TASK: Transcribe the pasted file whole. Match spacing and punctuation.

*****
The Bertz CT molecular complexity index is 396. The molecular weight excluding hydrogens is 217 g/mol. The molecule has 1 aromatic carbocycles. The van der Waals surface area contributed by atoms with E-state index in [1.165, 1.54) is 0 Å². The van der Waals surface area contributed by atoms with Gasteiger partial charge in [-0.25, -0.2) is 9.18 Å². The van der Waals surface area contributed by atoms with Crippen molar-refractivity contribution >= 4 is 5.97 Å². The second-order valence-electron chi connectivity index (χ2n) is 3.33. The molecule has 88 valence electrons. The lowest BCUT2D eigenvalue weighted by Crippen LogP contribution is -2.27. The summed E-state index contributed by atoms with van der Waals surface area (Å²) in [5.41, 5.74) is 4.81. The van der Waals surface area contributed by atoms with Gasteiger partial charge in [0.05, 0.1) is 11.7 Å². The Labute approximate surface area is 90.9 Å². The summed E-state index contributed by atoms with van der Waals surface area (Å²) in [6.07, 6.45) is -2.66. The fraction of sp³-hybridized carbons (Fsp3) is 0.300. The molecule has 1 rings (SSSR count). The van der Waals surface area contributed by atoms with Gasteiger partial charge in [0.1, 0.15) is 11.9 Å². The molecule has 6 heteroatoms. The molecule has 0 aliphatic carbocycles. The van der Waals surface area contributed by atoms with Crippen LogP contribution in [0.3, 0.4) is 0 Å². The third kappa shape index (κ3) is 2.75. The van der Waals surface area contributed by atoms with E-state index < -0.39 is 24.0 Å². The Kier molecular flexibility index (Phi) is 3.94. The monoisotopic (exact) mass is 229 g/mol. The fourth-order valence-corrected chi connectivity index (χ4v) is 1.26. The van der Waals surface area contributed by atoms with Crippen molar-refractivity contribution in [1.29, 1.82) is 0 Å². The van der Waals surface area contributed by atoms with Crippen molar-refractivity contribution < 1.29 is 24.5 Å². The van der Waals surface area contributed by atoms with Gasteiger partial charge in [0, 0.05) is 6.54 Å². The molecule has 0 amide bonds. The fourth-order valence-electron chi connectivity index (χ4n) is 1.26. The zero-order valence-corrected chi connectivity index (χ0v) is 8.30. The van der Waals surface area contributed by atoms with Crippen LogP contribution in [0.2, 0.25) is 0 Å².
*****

The Bertz CT molecular complexity index is 396. The molecular weight excluding hydrogens is 217 g/mol. The molecule has 1 aromatic carbocycles. The van der Waals surface area contributed by atoms with E-state index in [1.165, 1.54) is 0 Å². The van der Waals surface area contributed by atoms with Gasteiger partial charge in [-0.25, -0.2) is 9.18 Å². The van der Waals surface area contributed by atoms with Crippen molar-refractivity contribution >= 4 is 5.97 Å². The second-order valence-electron chi connectivity index (χ2n) is 3.33. The molecule has 88 valence electrons. The lowest BCUT2D eigenvalue weighted by Crippen LogP contribution is -2.27. The summed E-state index contributed by atoms with van der Waals surface area (Å²) in [5.41, 5.74) is 4.81. The van der Waals surface area contributed by atoms with Gasteiger partial charge in [0.05, 0.1) is 11.7 Å². The Labute approximate surface area is 90.9 Å². The summed E-state index contributed by atoms with van der Waals surface area (Å²) in [6.07, 6.45) is -2.66. The fraction of sp³-hybridized carbons (Fsp3) is 0.300. The molecule has 1 rings (SSSR count). The van der Waals surface area contributed by atoms with Gasteiger partial charge in [0.1, 0.15) is 11.9 Å². The molecule has 6 heteroatoms. The molecule has 0 aliphatic carbocycles. The van der Waals surface area contributed by atoms with Crippen LogP contribution in [0.3, 0.4) is 0 Å². The third kappa shape index (κ3) is 2.75. The van der Waals surface area contributed by atoms with E-state index < -0.39 is 24.0 Å². The Kier molecular flexibility index (Phi) is 3.94. The monoisotopic (exact) mass is 229 g/mol. The fourth-order valence-corrected chi connectivity index (χ4v) is 1.26. The van der Waals surface area contributed by atoms with Crippen molar-refractivity contribution in [1.29, 1.82) is 0 Å². The van der Waals surface area contributed by atoms with Crippen molar-refractivity contribution < 1.29 is 24.5 Å². The van der Waals surface area contributed by atoms with Gasteiger partial charge in [0, 0.05) is 6.54 Å². The molecule has 0 amide bonds. The fourth-order valence-electron chi connectivity index (χ4n) is 1.26. The zero-order valence-corrected chi connectivity index (χ0v) is 8.30. The van der Waals surface area contributed by atoms with Crippen LogP contribution in [0.2, 0.25) is 0 Å².